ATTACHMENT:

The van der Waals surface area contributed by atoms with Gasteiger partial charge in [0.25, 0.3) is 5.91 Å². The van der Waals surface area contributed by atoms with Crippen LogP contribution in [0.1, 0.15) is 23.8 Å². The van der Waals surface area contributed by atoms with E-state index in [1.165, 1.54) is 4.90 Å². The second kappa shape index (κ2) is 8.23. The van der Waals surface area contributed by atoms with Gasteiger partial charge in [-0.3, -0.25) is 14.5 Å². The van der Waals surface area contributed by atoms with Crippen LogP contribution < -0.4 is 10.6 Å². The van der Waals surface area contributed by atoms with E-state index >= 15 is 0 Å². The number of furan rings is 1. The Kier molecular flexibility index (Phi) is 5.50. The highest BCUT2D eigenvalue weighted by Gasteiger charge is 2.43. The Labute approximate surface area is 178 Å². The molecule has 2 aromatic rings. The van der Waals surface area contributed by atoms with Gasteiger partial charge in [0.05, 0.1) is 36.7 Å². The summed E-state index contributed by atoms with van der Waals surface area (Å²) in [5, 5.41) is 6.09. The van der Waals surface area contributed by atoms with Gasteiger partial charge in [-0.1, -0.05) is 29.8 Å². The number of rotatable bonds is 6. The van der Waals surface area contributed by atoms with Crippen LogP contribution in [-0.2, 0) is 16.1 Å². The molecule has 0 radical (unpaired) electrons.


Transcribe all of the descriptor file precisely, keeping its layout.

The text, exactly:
The van der Waals surface area contributed by atoms with Gasteiger partial charge in [0.25, 0.3) is 5.91 Å². The van der Waals surface area contributed by atoms with Crippen LogP contribution in [0.1, 0.15) is 23.8 Å². The van der Waals surface area contributed by atoms with E-state index in [1.165, 1.54) is 4.90 Å². The second kappa shape index (κ2) is 8.23. The van der Waals surface area contributed by atoms with Gasteiger partial charge in [-0.3, -0.25) is 14.5 Å². The van der Waals surface area contributed by atoms with Crippen LogP contribution < -0.4 is 10.6 Å². The van der Waals surface area contributed by atoms with E-state index >= 15 is 0 Å². The number of furan rings is 1. The Kier molecular flexibility index (Phi) is 5.50. The highest BCUT2D eigenvalue weighted by Gasteiger charge is 2.43. The Labute approximate surface area is 178 Å². The molecule has 2 aromatic rings. The van der Waals surface area contributed by atoms with Gasteiger partial charge in [0.05, 0.1) is 36.7 Å². The summed E-state index contributed by atoms with van der Waals surface area (Å²) in [5, 5.41) is 6.09. The van der Waals surface area contributed by atoms with Gasteiger partial charge in [-0.1, -0.05) is 29.8 Å². The number of rotatable bonds is 6. The van der Waals surface area contributed by atoms with Crippen LogP contribution in [-0.2, 0) is 16.1 Å². The molecule has 0 radical (unpaired) electrons.